The biggest technology adoption related to the virtual practice and existing patients, however, is the integration of the remote monitoring platform from the teleorthodontic company Grin. Developed by longtime friend and fellow orthodontist Adam Schulhof, DMD, the company’s founder and CEO, the Grin Remote Monitoring Platform consists of the Grin App and the proprietary Grin Scope, an FDA-listed medical device designed to serve as an intraoral adapter. Affixed to the patient’s smartphone, the Grin Scope retracts the cheeks in order to allow a full view of a patient’s mouth. The patient self-scans their teeth using the Grin App which guides them through the experience. Once scanned, orthodontists use the video to assess the patient’s treatment progress via their Grin online doctor portal.
Reducing Exposure Risk
Since reopening, Warshawsky’s goal has been to limit risk of COVID exposure for both his staff and patients. And one way to do that is limit patient appointments whenever possible, while maintaining doctor supervision. The Grin platform allows the patient to send Warshawsky a good quality intraoral video scan—whether they are being treated with braces or aligners. Once the patient sends in the video, the doctor is alerted, and they can then have a conversation via text. One aspect of the app that Warshawsky appreciates is that the patient can pull up their own records on their cellphone and they can talk about treatment progress with the progress images in hand.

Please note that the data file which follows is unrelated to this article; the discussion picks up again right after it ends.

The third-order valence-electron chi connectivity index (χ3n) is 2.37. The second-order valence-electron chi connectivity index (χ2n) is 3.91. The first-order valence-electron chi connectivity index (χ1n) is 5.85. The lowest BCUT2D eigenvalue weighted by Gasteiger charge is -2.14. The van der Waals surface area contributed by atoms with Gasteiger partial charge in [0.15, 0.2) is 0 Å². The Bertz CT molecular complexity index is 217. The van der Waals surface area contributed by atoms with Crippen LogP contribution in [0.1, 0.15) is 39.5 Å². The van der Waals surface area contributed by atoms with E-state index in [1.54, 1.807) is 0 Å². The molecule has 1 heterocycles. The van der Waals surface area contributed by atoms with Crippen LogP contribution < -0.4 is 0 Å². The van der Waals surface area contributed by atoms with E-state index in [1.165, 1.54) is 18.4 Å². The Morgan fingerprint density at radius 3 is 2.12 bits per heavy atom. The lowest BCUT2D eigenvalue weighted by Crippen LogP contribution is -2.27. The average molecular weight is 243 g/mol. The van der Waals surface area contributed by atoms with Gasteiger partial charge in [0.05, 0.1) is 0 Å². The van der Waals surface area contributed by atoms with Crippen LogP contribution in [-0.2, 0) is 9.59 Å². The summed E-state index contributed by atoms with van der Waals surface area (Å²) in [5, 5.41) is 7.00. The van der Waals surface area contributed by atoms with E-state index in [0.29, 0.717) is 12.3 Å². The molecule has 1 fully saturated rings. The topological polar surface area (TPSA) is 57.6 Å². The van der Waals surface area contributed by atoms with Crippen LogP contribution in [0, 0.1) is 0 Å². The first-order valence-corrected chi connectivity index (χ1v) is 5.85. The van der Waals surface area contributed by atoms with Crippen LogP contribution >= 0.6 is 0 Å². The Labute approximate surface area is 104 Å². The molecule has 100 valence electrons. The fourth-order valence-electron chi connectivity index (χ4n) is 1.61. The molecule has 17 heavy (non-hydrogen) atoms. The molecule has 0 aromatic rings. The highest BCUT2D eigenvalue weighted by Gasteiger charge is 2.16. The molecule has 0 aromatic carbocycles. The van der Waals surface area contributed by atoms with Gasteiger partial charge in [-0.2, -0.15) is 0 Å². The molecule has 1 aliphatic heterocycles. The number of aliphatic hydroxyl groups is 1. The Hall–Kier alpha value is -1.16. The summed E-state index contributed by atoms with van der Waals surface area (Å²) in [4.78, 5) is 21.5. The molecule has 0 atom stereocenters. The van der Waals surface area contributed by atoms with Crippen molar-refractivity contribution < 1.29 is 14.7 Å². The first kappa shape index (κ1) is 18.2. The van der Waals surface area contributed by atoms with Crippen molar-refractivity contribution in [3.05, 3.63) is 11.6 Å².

Meanwhile, the Grin Scope is able to capture the intraoral area from a number of angles. “The one thing I’ve learned after 22 years of clear aligner therapy is you need to see things from a lot of angles,” Warshawsky says. “Whether you’re designing therapy or you’re monitoring therapy, you need to see it from a lot of different angles, specifically to see if torque is under control.”
Beyond limiting COVID exposure, the practice’s remote monitoring capability gives those patients who don’t want to come to the practice often—the ones who might otherwise go the direct-to-consumer route or the ones who are worried about their COVID exposure like the mother of a young girl who wants to keep her daughter out of the office for as long as possible—an alternative that keeps them under an orthodontist’s direct care.
In the case of the young girl, when the doors opened up on a bracket, Warshawsky was able to spot it and have her come in to stop the tooth falling backwards. The benefit of seeing what was happening in advance of the appointment: Warshawsky could plan ahead and have a setup ready to place three additional brackets at the appointment, eliminating the need for an additional appointment.